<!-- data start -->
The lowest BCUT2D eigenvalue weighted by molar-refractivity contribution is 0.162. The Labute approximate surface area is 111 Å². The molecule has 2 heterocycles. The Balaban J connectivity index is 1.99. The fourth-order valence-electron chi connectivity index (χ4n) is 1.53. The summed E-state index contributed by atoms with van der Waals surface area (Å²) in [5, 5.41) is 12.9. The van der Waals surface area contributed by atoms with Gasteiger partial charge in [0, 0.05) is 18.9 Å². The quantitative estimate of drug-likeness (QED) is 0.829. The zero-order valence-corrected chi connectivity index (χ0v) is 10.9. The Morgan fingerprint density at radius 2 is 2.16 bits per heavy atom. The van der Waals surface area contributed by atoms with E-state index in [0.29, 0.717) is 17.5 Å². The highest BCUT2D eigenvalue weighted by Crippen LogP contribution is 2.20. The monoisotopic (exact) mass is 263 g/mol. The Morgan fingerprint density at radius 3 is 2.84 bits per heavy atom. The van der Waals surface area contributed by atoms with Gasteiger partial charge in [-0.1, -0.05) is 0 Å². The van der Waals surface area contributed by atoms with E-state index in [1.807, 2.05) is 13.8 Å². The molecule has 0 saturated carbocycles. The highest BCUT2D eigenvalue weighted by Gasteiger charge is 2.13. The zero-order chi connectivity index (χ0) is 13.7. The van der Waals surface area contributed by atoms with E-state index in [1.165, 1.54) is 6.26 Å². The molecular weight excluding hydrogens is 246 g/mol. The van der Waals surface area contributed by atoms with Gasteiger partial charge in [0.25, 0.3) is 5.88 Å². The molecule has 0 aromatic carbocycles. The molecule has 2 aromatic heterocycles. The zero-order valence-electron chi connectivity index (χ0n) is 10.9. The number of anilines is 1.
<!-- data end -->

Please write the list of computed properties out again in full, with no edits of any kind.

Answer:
The lowest BCUT2D eigenvalue weighted by molar-refractivity contribution is 0.162. The Labute approximate surface area is 111 Å². The molecule has 2 heterocycles. The Balaban J connectivity index is 1.99. The fourth-order valence-electron chi connectivity index (χ4n) is 1.53. The summed E-state index contributed by atoms with van der Waals surface area (Å²) in [5, 5.41) is 12.9. The van der Waals surface area contributed by atoms with Gasteiger partial charge in [0, 0.05) is 18.9 Å². The quantitative estimate of drug-likeness (QED) is 0.829. The zero-order valence-corrected chi connectivity index (χ0v) is 10.9. The Morgan fingerprint density at radius 2 is 2.16 bits per heavy atom. The van der Waals surface area contributed by atoms with E-state index in [0.29, 0.717) is 17.5 Å². The highest BCUT2D eigenvalue weighted by Crippen LogP contribution is 2.20. The monoisotopic (exact) mass is 263 g/mol. The Morgan fingerprint density at radius 3 is 2.84 bits per heavy atom. The van der Waals surface area contributed by atoms with Gasteiger partial charge in [-0.1, -0.05) is 0 Å². The van der Waals surface area contributed by atoms with E-state index in [1.807, 2.05) is 13.8 Å². The molecule has 0 saturated carbocycles. The highest BCUT2D eigenvalue weighted by Gasteiger charge is 2.13. The zero-order chi connectivity index (χ0) is 13.7. The van der Waals surface area contributed by atoms with E-state index in [1.165, 1.54) is 6.26 Å². The molecular weight excluding hydrogens is 246 g/mol. The van der Waals surface area contributed by atoms with Gasteiger partial charge in [0.25, 0.3) is 5.88 Å². The molecule has 0 aromatic carbocycles. The molecule has 2 aromatic heterocycles. The zero-order valence-electron chi connectivity index (χ0n) is 10.9. The number of anilines is 1.